Why your empathy can't 'scale up' to save the world
The rules for behaving well in a society arguably depend on the size of that society, says philosopher
It's usually pretty easy to figure out how to cooperate on a camping trip, when you have a handful of people working toward a common goal.
But when scaling up to tackle bigger challenges like climate change, that kind of cohesion and cooperation is pretty much impossible, according to University of Toronto philosopher Joseph Heath.
Heath uses an example from his own experience to capture the crux of the problem.
While doing his graduate studies at Northwestern University, there were about 50 students and faculty who shared the department's library, with no need to lock the doors at night. Everyone borrowed books on an honour system.
"In my old department, there were a lot of books that I contemplated stealing," admits Heath. "There were some really nice books there! And I never did, because of moral constraint. I was thinking about the impact it would have on all these people that I knew on a first name basis."
So when he took on a faculty job at the much larger University of Toronto, he suggested the same honour system for borrowing books from the library. This time there would be about 250 people borrowing from it. But the honour system didn't work.
"All the books got stolen," says Heath. "People just feel less guilty about, you know, anti-social behaviour, like stealing, when it affects people they don't really know."
He says that moral intuition and social pressure are less effective where there are more people involved and anonymity is more likely.
"Humans fail to cooperate all the time," says Heath. He points out that wars continue to be fought, even though everyone knows that people will be killed.
"[And] humans have never succeeded in cooperating at a global scale with a problem as wide ranging as climate change," he adds.
"We can see that there would be enormous advantages to having a more co-operative society," says Heath.
"And so we have the rational insight that we could all be better off. There's a big difference between having that rational insight and actually implementing it. And we have those problems as individuals with respect to willpower, but we have those same challenges as a society."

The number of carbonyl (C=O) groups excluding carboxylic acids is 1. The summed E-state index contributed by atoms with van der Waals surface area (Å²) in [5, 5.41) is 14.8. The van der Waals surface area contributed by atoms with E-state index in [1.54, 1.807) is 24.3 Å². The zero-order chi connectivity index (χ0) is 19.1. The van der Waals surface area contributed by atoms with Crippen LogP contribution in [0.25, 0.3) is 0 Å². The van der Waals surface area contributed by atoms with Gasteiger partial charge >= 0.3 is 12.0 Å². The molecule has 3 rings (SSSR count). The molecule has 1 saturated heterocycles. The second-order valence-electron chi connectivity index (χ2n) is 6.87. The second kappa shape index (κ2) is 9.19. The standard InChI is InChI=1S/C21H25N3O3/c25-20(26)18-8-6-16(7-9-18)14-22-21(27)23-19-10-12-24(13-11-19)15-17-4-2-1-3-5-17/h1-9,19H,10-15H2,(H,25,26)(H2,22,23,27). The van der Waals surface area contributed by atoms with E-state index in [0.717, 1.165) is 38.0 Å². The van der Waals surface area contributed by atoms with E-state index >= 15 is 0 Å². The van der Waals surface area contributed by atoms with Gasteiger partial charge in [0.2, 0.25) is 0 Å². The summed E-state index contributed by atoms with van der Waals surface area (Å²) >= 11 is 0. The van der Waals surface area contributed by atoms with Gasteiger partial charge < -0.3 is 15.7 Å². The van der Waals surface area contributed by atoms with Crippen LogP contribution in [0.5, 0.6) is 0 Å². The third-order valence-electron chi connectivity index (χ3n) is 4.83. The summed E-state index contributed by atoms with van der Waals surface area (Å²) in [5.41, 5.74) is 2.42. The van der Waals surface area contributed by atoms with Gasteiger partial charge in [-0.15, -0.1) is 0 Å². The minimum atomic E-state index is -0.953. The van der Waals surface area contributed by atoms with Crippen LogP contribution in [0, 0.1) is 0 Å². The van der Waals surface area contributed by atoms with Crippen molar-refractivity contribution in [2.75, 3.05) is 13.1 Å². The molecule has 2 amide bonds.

What works at one scale may not work very well at another
Lottie Appel is an Outward Bound instructor who takes small groups of teenagers into the wilderness for their first time. The trips last anywhere from 5-14 days. She observes first-hand how group dynamics form and how different individuals work together — or don't.
"The whole point of the expedition is that they learn it's not as efficient to do things on your own. You really need the help of a group to get things done, like many hands make light work sort of thing," says Appel. "You're forced to rely on each other and depend on each other in a very intimate way on these trips."
But even in small groups with an agreed system of cooperation in place, things go wrong when one individual quietly decides to break the rules.
Appel recalls how one teen broke the rules and suffered the social consequences. All the teens were outfitted with proper camping attire. No jeans or cotton allowed. It was bucketing rain, and the teen was having a hard time carrying his pack.
"So we opened up his bag and I realized that he had a lot of wet clothes at the top of his bag. It was all like denim and cotton and the things that we told him not to bring. Some kids caught wind of it, and one kid just kind of exploded at him… Like, 'you're so selfish, you're such a f****g asshole. You're the weakest link in this group!'"
Tackling climate change with a heavy hand
David McClean proposes a type of global climate change authority to keep countries in line, given that large scale cooperation doesn't seem to work when it comes to large scale problems like climate change.
"Sometimes I wonder whether I'm insane," admits McClean, a senior lecturer at Rutgers University in New Jersey trying to persuade the United Nations to alter its strategy regarding the climate crisis.
"But the logic is clear. You can't talk about the end of the world and at the same time leave things to voluntary compliance."
McClean has met with UN Secretary General Antonio Guterres and proposed the idea, and while there's interest, there hasn't been much serious traction.
"You can't publish a report suggesting that we've got 10 years to fix the climate problem or we pass the point of no return, and then basically leave it to voluntary compliance and teenagers on boats to solve the problem for you."
But philosopher Joseph Heath doesn't put much hope in global authorities to handle the climate crisis.
"I put my bets on technological innovation," says Heath.
"In other words, I think that Elon Musk is more likely to save us than the secretary-general of the United Nations. So I think carbon pricing is a great idea, not because it could be a permanent law that's going to constrain fossil fuel production, but because it will generate technological innovation."
Guests in this episode:
Joseph Heath is a professor in the philosophy department at the University of Toronto. He's the author of Enlightenment 2.0 and The Machinery of Government. He also co-authored The Rebel Sell with Andrew Potter. His article on co-operative structures and scale is available here.
Lottie Appel is an expedition faculty instructor with Outward Bound Philadelphia.
This episode is part of our series on the idea of the Common Good — the eternal search for humankind: what does it mean to live together in society, and how might we best share the world we live in? Find more Common Good episodes here.
* This episode was produced by Tom Howell.